2 Samuel 1:1, 17-27; 2 Corinthians 8: 1-15; Mark 5: 21-43
I have been reading more about the life of one of my favourite people, an Anglican clergyman and geologist, the Reverend W.B. Clarke. He arrived in Sydney in 1841 and served in his parish of St Leonards North Sydney and regularly in a country circuit doing baptisms, funerals and marriages. He fitted in geological exploration as he went. He was the first discoverer of gold (some years ahead of Hargraves) and of coal which were to bring wealth to the colonies. He also wrote hymns and a regular column in the Sydney Morning Herald about the wonders of science. In spite of his many interests and concerns, a recurring theme in his letters, including those to and from his bishop, was money. The need to increase collections so the church could expand its role in providing schools and church buildings and caring for the poor in the colony, as well as supporting its clergyman and his horse.
So Paul’s exhortation to the new church in Corinth about giving to support the poor sounded like a familiar theme, but I found Paul gave me a fresh perspective on giving in the church.
Before Paul, Jesus, too frequently spoke about money and the right and wrong use of it.
He contrasted two ways of giving: the way of a rich Pharisee, who had fanfares sounding and threw lots of money into the temple coffer, and the way of a poor widow, who quietly gave only two small coins. But hers was sacrificial giving, it was all she had, and she was giving it to God who she loved. Jesus commended her giving as an example to his disciples.
Just after Easter, in our readings from Acts, we heard about the generosity that characterized the early Christian church in Jerusalem. Members of that community sold what they had and laid it at the feet of the apostles to distribute it. It meant that no-one went without. Paul’s traveling companion Barnabas sold a field that he owned to give the proceeds to the community. In that early church community there was sacrificial giving, an overflowing of generosity and love for the Lord and for one another.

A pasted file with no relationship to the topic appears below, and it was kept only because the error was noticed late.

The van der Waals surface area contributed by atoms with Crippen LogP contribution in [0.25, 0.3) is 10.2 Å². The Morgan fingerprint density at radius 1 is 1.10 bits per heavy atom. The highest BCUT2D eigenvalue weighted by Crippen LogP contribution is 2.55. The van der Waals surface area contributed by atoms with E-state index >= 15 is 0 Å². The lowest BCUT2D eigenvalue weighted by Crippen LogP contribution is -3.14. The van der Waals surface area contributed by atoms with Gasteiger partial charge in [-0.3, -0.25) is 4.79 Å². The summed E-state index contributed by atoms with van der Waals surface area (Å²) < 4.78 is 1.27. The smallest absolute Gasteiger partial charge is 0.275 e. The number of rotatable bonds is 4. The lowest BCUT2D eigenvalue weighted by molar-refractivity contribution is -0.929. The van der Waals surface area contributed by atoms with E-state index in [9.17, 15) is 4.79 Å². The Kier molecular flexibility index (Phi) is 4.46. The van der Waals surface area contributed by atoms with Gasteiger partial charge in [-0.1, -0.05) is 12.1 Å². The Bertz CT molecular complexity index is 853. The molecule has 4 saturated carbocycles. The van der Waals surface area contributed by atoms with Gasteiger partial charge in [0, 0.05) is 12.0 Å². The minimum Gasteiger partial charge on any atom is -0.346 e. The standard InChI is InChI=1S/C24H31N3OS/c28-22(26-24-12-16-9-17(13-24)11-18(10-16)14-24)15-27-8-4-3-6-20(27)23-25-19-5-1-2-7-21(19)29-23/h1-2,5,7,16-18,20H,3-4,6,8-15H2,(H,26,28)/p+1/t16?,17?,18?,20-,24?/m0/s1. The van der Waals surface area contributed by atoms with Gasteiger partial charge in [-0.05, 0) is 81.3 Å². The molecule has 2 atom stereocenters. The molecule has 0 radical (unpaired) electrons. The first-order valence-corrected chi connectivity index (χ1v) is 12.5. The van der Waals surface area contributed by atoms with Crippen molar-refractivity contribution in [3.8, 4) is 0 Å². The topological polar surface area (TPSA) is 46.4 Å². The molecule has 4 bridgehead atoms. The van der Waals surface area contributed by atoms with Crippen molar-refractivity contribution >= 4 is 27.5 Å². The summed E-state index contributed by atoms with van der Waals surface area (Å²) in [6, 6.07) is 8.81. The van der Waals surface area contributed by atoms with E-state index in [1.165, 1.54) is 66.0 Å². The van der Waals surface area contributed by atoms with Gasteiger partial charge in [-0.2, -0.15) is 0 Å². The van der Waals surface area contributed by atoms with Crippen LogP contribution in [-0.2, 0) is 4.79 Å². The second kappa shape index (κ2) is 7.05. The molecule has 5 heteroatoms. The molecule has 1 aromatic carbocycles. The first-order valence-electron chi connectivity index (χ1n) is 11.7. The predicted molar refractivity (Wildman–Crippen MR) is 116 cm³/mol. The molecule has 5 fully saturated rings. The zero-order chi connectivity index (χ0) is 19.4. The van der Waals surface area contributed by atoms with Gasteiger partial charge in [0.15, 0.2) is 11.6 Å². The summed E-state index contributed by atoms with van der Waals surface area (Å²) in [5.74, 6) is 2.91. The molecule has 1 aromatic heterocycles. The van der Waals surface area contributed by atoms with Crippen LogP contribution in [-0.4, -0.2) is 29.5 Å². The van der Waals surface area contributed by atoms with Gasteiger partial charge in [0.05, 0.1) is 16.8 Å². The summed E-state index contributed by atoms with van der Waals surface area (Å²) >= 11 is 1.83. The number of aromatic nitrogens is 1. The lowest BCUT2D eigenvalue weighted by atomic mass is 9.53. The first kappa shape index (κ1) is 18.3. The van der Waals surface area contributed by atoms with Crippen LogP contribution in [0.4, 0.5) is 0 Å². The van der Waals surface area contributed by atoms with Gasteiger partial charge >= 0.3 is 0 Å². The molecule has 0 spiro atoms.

In today’s reading Paul is speaking to the members of the new church he has founded in Corinth. Corinth was a large, wealthy port city, near the capital of modern day Greece, Athens.
In Corinth, many people worshipped pagan gods, including those gods still popular today, wealth and worldly success. Paul started by telling the Corinthian church community about his experience with the Macedonians, who lived in a poorer region in the north of Greece. We know Paul hadn’t ever planned to visit Macedonia, but in a dream he saw a Macedonian man beckoning him and begging him to come. Knowing that God was leading him, Paul went there. And he reported that the people he met there were very receptive to the gospel. A new church was founded and was thriving.
In their joy that God had included them in his church and offered them salvation, they collected a great deal of money for Paul to take back to the poor of Jerusalem. Paul was obviously thrilled with their generosity.
Why was it so important to Paul to take a collection from the new Gentile churches in Macedonia and Corinth back to Jerusalem?
At the earlier council of Jerusalem, Paul had received permission from the apostles James and Peter, to offer the gospel to the Gentiles, and offer them full membership in the church. In his turn, Paul offered to make a collection from the new Gentile churches and to bring back to Jerusalem, to help the mother church at the centre of the faith to give to its poor.
This wasn’t just a deal done by Paul to get their permission, it wasn’t even a fee or bribe to get the go ahead from head office. The Macedonians really wanted to show their gratitude and to take their place as full members of the church. And Paul was acting on a much bigger idea.